When will global trade rebound? Maersk: next year
Vincent Clerc, CEO of Danish shipping giant Maersk, pointed out in an interview that global trade is showing signs of recovery, but unlike this year, which relied on inventory adjustments, next year's rebound will mainly be driven by rising consumer demand in Europe and the United States.
Ke Wensheng, who only took over Maersk this year, said in an exclusive interview with US financial media CNBC last week: Unless there are any negative surprises, we expect that demand will slowly pick up after entering 2024. This is consistent with the prosperity we have known in the past few years. Different, but what is certain is that demand mainly comes from consumption and has little to do with inventory adjustment.
Ke Wensheng said that European and American consumers are the main driving force behind this wave of recovery in trade demand, and the European and American markets continue to show "amazing recovery momentum." Maersk warned of weak shipping demand last year as warehouses were filled with unsaleable goods, consumer confidence was low and supply chains were experiencing bottlenecks.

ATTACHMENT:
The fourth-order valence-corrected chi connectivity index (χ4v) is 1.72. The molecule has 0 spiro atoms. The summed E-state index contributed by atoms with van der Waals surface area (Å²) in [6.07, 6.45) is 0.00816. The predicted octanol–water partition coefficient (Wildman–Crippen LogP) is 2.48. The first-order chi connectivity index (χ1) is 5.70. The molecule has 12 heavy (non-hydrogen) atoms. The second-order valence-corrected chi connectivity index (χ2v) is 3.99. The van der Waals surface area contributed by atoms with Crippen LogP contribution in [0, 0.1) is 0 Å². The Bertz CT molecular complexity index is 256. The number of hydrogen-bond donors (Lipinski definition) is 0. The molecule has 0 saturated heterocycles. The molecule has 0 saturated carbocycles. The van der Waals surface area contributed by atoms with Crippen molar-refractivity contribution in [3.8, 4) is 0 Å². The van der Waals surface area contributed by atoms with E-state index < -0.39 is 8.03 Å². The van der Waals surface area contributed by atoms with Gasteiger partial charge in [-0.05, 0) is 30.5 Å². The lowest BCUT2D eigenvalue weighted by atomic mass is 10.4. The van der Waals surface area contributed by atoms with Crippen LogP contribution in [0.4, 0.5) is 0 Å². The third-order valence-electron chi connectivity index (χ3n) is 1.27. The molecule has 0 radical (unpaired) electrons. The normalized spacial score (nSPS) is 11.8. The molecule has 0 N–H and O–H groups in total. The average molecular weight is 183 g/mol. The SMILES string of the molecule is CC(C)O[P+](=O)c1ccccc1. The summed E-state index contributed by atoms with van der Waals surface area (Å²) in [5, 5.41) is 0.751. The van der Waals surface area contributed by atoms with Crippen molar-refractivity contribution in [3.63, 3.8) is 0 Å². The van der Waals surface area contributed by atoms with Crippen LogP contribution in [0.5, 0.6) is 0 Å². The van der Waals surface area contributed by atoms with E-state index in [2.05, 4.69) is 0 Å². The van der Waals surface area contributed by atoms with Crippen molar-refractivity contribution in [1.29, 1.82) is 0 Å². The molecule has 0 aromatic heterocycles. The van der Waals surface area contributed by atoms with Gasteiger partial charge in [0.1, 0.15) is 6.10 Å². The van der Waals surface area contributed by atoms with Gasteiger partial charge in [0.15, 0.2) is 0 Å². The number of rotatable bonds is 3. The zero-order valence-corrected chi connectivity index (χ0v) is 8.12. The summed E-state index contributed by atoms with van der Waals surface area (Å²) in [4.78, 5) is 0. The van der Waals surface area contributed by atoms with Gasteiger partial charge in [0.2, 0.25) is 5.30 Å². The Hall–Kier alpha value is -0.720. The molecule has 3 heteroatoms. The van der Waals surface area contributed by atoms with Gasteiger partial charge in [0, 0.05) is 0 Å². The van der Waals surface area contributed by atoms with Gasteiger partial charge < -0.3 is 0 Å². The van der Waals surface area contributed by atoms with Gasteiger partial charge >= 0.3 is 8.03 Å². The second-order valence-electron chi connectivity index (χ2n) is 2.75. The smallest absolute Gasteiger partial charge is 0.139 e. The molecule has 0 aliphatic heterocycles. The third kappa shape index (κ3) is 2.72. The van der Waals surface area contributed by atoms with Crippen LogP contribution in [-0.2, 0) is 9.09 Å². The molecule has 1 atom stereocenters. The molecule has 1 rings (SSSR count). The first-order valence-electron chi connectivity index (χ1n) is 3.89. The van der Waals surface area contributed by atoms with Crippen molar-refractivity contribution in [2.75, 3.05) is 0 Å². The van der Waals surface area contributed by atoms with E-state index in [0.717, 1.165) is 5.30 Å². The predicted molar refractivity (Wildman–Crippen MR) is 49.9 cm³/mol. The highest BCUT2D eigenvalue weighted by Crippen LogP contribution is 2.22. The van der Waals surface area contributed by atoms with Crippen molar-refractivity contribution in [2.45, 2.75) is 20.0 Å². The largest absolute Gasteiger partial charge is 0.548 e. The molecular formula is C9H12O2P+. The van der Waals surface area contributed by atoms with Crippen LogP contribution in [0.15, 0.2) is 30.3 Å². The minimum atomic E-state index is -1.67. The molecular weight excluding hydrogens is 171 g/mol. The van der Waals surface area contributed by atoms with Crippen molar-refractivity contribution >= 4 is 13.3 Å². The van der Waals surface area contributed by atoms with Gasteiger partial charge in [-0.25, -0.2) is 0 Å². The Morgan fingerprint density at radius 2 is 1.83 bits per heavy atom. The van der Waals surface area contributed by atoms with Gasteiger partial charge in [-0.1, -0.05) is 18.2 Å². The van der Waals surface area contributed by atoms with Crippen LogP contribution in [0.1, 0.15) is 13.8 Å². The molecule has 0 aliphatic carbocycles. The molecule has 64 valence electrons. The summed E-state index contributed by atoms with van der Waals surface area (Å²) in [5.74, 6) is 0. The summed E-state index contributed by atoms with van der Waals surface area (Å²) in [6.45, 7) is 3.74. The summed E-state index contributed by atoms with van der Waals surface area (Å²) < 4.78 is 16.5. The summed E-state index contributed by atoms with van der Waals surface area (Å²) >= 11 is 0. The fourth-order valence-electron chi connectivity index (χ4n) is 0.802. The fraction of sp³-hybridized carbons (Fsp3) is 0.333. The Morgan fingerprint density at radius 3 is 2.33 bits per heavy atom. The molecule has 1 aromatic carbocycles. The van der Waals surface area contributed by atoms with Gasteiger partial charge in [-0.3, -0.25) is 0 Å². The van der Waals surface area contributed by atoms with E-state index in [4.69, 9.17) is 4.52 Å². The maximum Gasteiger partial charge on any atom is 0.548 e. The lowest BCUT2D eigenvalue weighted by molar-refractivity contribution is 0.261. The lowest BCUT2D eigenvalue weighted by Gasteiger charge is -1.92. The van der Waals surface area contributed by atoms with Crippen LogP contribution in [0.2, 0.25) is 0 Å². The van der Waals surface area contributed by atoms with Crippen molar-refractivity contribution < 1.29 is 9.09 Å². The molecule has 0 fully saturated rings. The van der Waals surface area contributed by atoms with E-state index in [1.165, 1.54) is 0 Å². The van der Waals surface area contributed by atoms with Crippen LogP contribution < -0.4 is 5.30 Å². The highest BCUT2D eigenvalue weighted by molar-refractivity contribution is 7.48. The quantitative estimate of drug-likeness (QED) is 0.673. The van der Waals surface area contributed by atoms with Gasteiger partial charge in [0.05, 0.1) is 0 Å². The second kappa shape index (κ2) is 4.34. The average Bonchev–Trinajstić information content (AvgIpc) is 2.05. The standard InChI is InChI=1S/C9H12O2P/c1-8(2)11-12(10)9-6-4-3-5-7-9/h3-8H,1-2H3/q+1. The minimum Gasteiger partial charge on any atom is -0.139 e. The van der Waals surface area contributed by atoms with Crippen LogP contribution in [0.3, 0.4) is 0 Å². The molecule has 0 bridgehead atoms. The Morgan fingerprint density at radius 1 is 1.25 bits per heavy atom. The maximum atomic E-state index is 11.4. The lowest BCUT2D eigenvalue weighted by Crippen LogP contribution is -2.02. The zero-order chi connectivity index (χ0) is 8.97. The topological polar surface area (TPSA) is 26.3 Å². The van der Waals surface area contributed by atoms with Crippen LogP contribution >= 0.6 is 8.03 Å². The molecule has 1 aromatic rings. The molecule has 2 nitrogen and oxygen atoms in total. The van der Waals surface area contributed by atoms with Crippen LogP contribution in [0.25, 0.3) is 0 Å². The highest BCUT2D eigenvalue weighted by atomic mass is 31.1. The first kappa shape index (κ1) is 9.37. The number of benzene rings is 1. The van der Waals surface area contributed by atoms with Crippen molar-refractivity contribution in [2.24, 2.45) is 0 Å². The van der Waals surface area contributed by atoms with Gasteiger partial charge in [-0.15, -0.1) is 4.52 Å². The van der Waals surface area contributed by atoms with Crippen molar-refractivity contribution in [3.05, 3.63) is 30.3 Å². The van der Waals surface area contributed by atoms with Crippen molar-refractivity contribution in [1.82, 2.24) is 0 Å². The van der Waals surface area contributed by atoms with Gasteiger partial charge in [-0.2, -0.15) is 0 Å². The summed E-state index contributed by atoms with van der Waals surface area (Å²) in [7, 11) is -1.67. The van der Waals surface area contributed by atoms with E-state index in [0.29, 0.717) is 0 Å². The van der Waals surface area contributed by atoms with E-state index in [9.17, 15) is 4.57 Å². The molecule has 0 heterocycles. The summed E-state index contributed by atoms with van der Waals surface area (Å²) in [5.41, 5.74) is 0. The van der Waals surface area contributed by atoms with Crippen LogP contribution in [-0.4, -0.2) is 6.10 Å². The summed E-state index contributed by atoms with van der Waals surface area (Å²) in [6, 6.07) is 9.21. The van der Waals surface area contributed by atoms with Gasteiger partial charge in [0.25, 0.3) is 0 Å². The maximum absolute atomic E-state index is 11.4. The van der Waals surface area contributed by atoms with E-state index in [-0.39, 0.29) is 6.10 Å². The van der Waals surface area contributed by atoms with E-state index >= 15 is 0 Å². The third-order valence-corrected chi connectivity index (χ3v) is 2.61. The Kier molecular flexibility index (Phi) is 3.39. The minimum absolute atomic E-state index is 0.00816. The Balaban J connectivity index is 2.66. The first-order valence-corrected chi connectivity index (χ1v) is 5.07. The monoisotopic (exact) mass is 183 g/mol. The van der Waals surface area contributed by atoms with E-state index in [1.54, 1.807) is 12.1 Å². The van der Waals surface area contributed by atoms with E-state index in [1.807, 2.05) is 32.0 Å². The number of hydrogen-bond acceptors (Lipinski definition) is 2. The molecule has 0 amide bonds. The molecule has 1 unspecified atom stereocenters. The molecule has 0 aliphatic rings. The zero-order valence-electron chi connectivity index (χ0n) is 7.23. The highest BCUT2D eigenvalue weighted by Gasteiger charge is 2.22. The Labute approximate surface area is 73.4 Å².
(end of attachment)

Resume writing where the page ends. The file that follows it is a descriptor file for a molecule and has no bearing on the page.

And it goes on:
Ke Wensheng pointed out that even if the economic situation is difficult and severe, emerging markets still show resilience, especially India, Latin America and Africa. North America and other major economies are faltering due to macroeconomic factors such as the Russia-Ukraine conflict and the Sino-US trade war, but North America is expected to perform strongly next year. Ke Wensheng said that when the situation starts to normalize and the problems are solved, we will see demand rebound. Emerging markets and North America are where we see the greatest potential for recovery.
However, Kristalina Georgieva, President of the International Monetary Fund (IMF), is not so optimistic. In an interview with CNBC on the sidelines of the G20 Summit in New Delhi on the 10th of this month, she said that the road to boosting global trade and economic growth may not be smooth. What I saw was even quite unsettling.
She said: Our world is going against globalization. For the first time, global trade expansion is slower than global economic growth. Global trade increased by 2% and the economic growth rate was 3%. Georgeeva pointed out that if we want trade to once again serve as an engine of economic growth, we need to build bridges and create opportunities.